Evidence suggests marijuana may be able to reduce in-hospital mortality by reducing the risk of experiencing heart failure or cardiac disease, and by increasing the survival rate among cancer patients. The study, which can be found in the journal Cancer Medicine, involved researchers from University of Northern Colorado, Colorado State University, and the University of Alabama. They analyzed the links between marijuana use and health outcomes in a nationwide sample of 3.9 million patients in hospitals. While the results suggested hospitalized patients who tested positive for marijuana were more likely than non-users to seek hospitalization for a stroke, they were less likely to suffer heart failure or cardiac disease, and cancer patients experienced increased survival rates.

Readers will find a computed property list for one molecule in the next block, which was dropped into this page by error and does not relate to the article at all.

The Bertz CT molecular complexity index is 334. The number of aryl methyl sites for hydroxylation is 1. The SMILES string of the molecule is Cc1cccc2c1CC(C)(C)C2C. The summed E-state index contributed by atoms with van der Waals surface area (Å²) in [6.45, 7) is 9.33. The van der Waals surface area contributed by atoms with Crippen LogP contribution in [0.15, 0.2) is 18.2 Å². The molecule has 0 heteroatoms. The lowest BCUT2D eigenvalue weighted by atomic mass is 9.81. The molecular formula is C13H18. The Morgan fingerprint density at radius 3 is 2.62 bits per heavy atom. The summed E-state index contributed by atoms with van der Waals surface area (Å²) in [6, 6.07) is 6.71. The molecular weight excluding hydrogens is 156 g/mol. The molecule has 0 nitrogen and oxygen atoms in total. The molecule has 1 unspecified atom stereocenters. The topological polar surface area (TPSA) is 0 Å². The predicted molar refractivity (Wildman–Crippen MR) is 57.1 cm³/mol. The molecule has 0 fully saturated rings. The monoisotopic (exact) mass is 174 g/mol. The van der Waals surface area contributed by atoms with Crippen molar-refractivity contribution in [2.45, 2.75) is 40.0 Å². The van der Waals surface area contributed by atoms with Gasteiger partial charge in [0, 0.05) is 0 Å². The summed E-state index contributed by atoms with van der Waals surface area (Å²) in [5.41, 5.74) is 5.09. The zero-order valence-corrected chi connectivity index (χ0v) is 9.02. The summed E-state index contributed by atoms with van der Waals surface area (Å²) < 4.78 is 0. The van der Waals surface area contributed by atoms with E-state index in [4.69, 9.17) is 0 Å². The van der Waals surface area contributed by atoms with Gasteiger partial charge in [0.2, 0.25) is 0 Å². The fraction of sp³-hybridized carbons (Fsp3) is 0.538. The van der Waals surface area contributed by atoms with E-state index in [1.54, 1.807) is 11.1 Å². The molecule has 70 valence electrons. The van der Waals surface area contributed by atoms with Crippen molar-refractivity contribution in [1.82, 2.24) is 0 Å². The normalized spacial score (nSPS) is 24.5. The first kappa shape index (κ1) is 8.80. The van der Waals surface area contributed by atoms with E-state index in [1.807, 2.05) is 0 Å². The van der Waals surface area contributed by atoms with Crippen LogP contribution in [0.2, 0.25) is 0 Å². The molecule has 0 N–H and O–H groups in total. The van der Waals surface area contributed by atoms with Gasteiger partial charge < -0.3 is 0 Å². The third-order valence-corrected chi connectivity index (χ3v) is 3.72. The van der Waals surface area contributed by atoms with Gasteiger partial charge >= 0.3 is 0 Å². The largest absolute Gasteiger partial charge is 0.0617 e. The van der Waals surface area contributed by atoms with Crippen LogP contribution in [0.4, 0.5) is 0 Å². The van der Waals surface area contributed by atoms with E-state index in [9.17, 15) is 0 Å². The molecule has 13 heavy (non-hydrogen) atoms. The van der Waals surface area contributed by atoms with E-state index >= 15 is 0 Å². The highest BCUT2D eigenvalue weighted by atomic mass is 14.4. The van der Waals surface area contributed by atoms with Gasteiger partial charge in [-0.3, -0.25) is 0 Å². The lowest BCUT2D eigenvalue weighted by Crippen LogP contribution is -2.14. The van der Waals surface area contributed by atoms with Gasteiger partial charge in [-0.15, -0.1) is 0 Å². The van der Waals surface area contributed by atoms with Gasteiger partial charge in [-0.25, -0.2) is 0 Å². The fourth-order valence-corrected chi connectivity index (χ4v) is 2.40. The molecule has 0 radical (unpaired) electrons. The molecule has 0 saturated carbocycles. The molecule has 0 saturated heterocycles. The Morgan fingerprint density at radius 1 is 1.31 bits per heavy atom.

Authors of the study wrote, “Odds of in-hospital mortality were significantly reduced among marijuana users compared with non-users in all hospitalized patients as well as cancer patients.” This information is supported by previous findings, which pointed to an increase in survival rate for patients who were hospitalized for a heart attack or traumatic brain injury.
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